The two previous U.K.-wide referendums, via which the country decided to stay in the then-European Economic Community in 1975 and rejected the “alternative vote” ranked-choice voting system for Parliament in 2011, resulted in decisions that most members of parliament agreed with. The potential conflict of sovereignties—the question of the people versus Parliament—was sidelined in 2016. Now it has blown up in everyone’s faces.

At the same time, the political parties that usually keep MPs in line are utterly divided on what should come next, while neither voters nor politicians are particularly impressed by either leadership. The Conservatives and the Labour party alike are divided more among themselves than with their usual opponents, the government and the legislature from which it is drawn differ fundamentally, and there are enough variants of a possible deal to throw each camp—Leaver or Remainer—into disarray.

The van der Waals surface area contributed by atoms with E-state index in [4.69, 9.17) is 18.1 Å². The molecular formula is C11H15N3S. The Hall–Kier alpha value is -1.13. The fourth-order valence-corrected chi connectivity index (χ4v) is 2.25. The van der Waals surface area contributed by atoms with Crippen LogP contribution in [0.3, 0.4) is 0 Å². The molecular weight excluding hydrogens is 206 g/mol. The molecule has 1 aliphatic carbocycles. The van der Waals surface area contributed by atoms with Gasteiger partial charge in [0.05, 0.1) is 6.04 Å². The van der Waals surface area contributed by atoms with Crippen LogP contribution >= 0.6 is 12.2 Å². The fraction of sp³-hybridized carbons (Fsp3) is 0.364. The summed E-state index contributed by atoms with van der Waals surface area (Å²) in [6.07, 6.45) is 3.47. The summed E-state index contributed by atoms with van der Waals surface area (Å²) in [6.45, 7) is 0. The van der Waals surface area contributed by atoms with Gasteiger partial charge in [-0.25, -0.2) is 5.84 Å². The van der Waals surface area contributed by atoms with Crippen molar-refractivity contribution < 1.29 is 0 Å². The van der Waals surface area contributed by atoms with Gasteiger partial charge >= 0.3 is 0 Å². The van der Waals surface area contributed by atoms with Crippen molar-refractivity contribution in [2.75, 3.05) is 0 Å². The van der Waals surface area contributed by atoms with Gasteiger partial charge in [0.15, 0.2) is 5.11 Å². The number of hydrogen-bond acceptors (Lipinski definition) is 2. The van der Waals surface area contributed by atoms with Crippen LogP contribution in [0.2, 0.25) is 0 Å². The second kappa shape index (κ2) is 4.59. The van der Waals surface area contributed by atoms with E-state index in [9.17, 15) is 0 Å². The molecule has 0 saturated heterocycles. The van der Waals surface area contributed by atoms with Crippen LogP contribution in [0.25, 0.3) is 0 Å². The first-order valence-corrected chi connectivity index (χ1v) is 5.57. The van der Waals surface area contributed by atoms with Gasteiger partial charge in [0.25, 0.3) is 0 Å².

As things stand, Prime Minister Theresa May’s proposed deal with the EU pleases no one very much. It relies on a two- to four-year transition during which the U.K. will follow most EU rules, so as to allow time for a deep and close trade deal to be drawn up. But there are two very big provisos lurking in the deal: the backstop and the future.